The 9/11 Conspiracy is Finally Revealed in “Mystery of the Urinal Deuce,” South Park episode 1009

A lot of people think that 9/11 was not a simple terrorist masterminded plot, but a far more elaborate conspiracy, the extent of which nobody really knows. Personally, I’ve watched Loose Change, a movie about one of these conspiracy theories, and though creepy, I could have used some concrete factual confirmation to support the string of “evidence.” In fact, I felt pretty similarly to the way I did when watching Al Gore’s An Inconvenient Truth.

In any case, this episode mocks those who think that 9/11 was a conspiracy that had anything to do with our government and tries to make them feel foolish, petty and unpatriotic. I can’t say that it’s my favorite episode, but it certainly is making a point. What’s great is Mr. Mackey’s many names for poop since the whole thing starts as a search for who went number 2 in the urinal.

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Al Gore and Global Warming Lambasted in “Manbearpig,” South Park episode 1006

“Look, we didn’t plan on a freak river flood. God must really want those kids dead,” a rescue worker says when the boys get trapped in a cave that’s flooding because Al Gore is nuts. I love people’s attribution of bad things to God – especially when it comes to dead children.

This episode, released shortly after An Inconvenient Truth, makes fun of Al Gore for his desperation to have the spotlight turned on him and to discuss global warming until he’s blue in the face. The creation of Manbearpig, Al Gore’s made-up global terror that must be stopped, is obviously equivalent to global warming (in case you missed that) and the lines he utters at the end really drive the point home.

My feelings on global warming aside, I would like to say that Al Gore has a pretty good sense of humor about some things. First, his episode of Saturday Night Live after he lost the 2000 election was great, especially considering that it guest-starred Phish, and when he did an episode of 30 Rock, it was pretty funny how he left under the guise of hearing a whale somewhere calling for help. Good-natured fellow, it seems.

However, this episode makes him look like a loony and it’s pretty funny to boot. Read about another South Park episode that really tears into global warming.

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South Park and Global Warming: tonight’s episode, “Terrance and Phillip Behind the Blow” (505)

Tonight’s episode (9:30 on Comedy Central before a Chris Rock special) is one of my favorite non-religious episodes (aside from the exclamation of “Jesus tap-dancing Christ!”). This episode, though it focuses heavily on Terrance and Phillip and their tragic and complicated relationship, is also about a phenomenon quite close to my own heart: global warming….and what a bunch of nonsense it is.

That’s right. I said it. There is no global warming. Sure, excessive carbon is not good for our environment, ozone layer or collective health – I certainly won’t deny that – but the notion that the world’s temperature is increasing in an unnatural way is absurd. In fact, not only have global temperatures been decreasing for a few years now, not only should the earth have warmed up substantially after the mini-ice-age of the 14th-20th centuries, and not only am I always a little cold and appreciative of an extra degree or so, but some NASA scientists have attributed the global rises that were being detected to the sun’s own increase in temperatures (did humans cause that?). Basically, there is no concrete evidence that it is actually humans and their activities that are contributing to the temperature of the earth.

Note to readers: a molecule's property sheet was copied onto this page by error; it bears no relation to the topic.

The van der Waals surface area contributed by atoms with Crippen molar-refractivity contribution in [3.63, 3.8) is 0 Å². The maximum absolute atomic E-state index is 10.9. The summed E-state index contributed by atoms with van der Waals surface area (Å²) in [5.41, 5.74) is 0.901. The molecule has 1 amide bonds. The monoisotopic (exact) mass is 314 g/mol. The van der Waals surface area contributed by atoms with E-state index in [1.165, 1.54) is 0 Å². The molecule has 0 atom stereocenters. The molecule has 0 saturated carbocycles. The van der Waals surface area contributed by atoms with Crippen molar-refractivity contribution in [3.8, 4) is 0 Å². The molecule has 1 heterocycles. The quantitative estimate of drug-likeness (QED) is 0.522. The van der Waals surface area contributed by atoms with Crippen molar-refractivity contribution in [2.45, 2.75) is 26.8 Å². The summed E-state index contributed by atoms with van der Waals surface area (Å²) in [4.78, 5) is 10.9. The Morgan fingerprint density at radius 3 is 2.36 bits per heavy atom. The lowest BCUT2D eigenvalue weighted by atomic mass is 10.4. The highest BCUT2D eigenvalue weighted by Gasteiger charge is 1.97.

All that said, I am not anti-environment. I recycle. I don’t litter. I drive 55 mph because it’s the optimum speed to conserve gas. I just think that before we go believing every little word that scare-mongers scream at us we should probably ask to see some actual scientific evidence and not just believe it because they say it’s scientific. Let’s question these things a little more thoroughly.

And that brings us to South Park. South Park questions the nonsense spewed at us left and right about global warming and saving the environment. God bless it.

In “Terrance and Phillip Behind the Blow” it’s Earth Day and the crazy Earth Day leaders are psychopaths, blaming everything on the Republicans and murdering people for the sake of their cause. As Stan says, “Environmental activists don’t use logic or reason.” This episode, along with “Manbearpig” in which Al Gore is a raving lunatic trying to prove the existence and danger of a make-believe creature that’s half man, half bear, and half pig (and which we see in Imaginationland), as well as others that refuse to tolerate the nonsense of bullshit environmentalist’ claims, is awesome for its willingness to stand up to the monolith that is the environmental movement. Few people will publicly stand up to the ridicule that is associated with not believing in what everyone tells them is true (like standing up to bunk religious claims when everyone around you is a believer), but Trey Parker, Matt Stone and Michael Crichton are among them.

So when you watch South Park tonight, remember that it’s about more than Terrance and Phillip’s problems with blow.

Do you believe in global warming? What’s your reason why? Do you think I’m a raving lunatic? What do you think about this episode of South Park? Where else does South Park knock global warming?

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